Originally published April 9, 2018
Here are two excerpts:
And let’s face it, tech companies are in a structural bind, because they simultaneously serve many masters who can have competing priorities: shareholders, regulators, and consumers. Indeed, while “conscientious capitalism” sounds nice, anyone who takes political economy seriously knows we should be wary of civics being conflated with keeping markets going and companies appealing to ethics as an end-run strategy to avoid robust regulation.
But what if there is reason — even if just a sliver of practical optimism — to be more hopeful? What if the responses to the Cambridge Analytica scandal have already set in motion a reckoning throughout the tech world that’s moving history to a tipping point? What would it take for tech companies to do some real soul searching and embrace Spider-Man’s maxim that great responsibility comes with great power?
Responsibility has many dimensions. But as far as Hartzog is concerned — and the “values in design” literature supports this contention — the three key ideals that tech companies should be prioritizing are: promoting genuine trust (through greater transparency and less manipulation), respecting obscurity (the ability for people to be more selective when sharing personal information in public and semipublic spaces), and treating dignity as sacrosanct (by fostering genuine autonomy and not treating illusions of user control as the real deal). At the very least, embracing these goals means that companies will have to come up with better answers to two fundamental questions: What signals do their design choices send to users about how their products should be perceived and used? What socially significant consequences follow from their design choices lowering transaction costs and making it easier or harder to do things, such as communicate and be observed?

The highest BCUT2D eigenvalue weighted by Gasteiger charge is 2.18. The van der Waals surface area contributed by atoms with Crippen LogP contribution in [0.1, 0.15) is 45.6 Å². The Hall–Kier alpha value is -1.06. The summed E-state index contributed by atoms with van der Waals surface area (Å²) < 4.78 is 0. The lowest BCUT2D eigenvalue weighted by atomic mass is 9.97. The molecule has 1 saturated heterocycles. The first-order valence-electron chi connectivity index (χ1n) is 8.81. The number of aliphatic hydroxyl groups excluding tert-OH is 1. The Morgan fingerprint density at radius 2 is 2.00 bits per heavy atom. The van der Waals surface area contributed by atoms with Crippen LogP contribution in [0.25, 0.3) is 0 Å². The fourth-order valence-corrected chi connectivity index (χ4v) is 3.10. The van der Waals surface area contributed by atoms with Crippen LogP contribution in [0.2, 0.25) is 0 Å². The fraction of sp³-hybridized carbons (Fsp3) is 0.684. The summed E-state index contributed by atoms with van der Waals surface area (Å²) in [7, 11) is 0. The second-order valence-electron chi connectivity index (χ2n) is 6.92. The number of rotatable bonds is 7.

The information is here.